Midcentury Los Angeles home draws on the Japanese ryokan
A refreshed Los Angeles house on Palmero Drive makes for a calming, Japanese-inspired interior by architecture studio OWIU
A midcentury residence in the foothills of LA’s Mount Washington neighbourhood has been transformed into a serene, Japanese ryokan-inspired home by locally based architecture and design studio OWIU. The young practice, co-founded by Amanda Gunawan and Joel Wong, took on the task to redesign an existing Los Angeles house into a haven of calm, merging modernist architecture and Japanese house design in a thoroughly contemporary piece of domestic bliss. ‘Much of our design leans toward the ryokan, a traditional Japanese inn, enabling us to achieve a visceral effect,’ says Gunawan.
The property, set on Palmero Drive and originally built in 1955, was left neglected and unloved when OWIU undertook the commission. They instantly knew they had to act and reimagine it with a sense of balance and harmony at its heart – qualities often found in that Japanese building typology. ‘The space shouldn’t energetically spark something in you; you should feel neutral,’ says Gunawan, who believes a home should be a retreat, an ‘uncharged space’. ‘If you go in strong [with design], it energises you quickly and then promptly dies out.’
At over 700 sq m, the home is generous, and OWIU’s pared-down aesthetic, wrapped in natural materials, soft textures and neutral colour tones, works towards enhancing its overall sense of space. Strategic design pieces – such as the bespoke, glass block-clad kitchen island – elevate the interior, while clever storage and styling support an uncluttered feel; at the same time the house feels warm, comfortable and pleasantly lived-in. ‘We were drawn to the home’s seclusion from the hustle and bustle of Los Angeles,’ says Wong. Reclaimed wood from the house’s renovation, beige and terracotta surfaces and Venetian plaster make for a soft, effortless, and organic envelope for daily life.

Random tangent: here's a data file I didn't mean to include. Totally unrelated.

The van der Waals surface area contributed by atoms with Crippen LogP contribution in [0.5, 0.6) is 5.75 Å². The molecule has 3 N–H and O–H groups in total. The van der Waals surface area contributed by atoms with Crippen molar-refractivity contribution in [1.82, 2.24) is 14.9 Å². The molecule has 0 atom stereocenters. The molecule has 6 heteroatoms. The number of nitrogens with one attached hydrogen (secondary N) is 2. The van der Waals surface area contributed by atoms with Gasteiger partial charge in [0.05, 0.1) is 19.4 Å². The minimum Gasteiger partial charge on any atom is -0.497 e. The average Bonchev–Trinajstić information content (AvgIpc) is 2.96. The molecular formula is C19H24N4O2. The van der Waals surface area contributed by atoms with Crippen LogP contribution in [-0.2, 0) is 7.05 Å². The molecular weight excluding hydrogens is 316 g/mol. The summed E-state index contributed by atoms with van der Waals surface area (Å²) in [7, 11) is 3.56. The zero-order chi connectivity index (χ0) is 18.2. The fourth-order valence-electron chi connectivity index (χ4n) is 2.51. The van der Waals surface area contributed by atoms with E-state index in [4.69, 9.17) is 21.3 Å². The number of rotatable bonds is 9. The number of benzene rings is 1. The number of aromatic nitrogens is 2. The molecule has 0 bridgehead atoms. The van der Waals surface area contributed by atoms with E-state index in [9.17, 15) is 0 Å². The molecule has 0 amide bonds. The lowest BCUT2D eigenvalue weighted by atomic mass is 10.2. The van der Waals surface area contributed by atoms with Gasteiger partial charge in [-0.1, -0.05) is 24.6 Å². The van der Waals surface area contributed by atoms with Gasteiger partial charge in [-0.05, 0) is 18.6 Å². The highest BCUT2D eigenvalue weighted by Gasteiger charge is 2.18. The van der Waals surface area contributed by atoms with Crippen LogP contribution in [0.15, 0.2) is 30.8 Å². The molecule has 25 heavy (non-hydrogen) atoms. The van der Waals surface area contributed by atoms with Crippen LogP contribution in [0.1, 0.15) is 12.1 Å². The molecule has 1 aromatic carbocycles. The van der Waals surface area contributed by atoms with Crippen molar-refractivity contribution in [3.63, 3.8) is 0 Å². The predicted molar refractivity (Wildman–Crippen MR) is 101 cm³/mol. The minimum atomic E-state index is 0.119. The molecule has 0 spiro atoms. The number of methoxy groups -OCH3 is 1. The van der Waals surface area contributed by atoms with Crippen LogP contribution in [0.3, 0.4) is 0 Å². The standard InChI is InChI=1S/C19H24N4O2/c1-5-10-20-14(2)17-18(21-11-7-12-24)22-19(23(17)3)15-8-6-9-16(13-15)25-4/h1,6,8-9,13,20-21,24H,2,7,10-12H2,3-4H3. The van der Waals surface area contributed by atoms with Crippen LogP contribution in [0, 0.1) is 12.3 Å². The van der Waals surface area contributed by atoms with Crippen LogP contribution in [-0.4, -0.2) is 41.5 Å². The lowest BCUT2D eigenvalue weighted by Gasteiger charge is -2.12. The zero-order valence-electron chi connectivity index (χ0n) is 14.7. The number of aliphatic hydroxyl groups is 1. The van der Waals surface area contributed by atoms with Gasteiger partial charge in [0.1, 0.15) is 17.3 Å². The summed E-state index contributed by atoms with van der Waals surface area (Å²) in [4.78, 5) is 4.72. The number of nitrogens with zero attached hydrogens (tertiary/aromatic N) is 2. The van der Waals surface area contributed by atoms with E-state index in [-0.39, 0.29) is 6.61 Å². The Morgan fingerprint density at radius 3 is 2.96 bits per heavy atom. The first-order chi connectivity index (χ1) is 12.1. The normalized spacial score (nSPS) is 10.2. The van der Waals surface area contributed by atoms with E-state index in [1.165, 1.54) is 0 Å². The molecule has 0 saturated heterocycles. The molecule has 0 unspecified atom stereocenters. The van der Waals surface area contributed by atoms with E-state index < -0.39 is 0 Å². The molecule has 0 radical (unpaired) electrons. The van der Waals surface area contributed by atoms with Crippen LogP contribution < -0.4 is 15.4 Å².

Stepping outside, from the living and kitchen space’s glazed openings, or the master bedroom’s private paved deck, the eye wanders towards a Japanese Zen-inspired garden and the Los Angeles hills, low urban buildings and palm trees in the distance. ‘We wanted the inhabitants of the master bedroom to have a space they could escape to, one that promotes stillness and contemplation,’ concludes Gunawan. And with its carefully poised design, this Japanese ryokan-referencing house does just that. §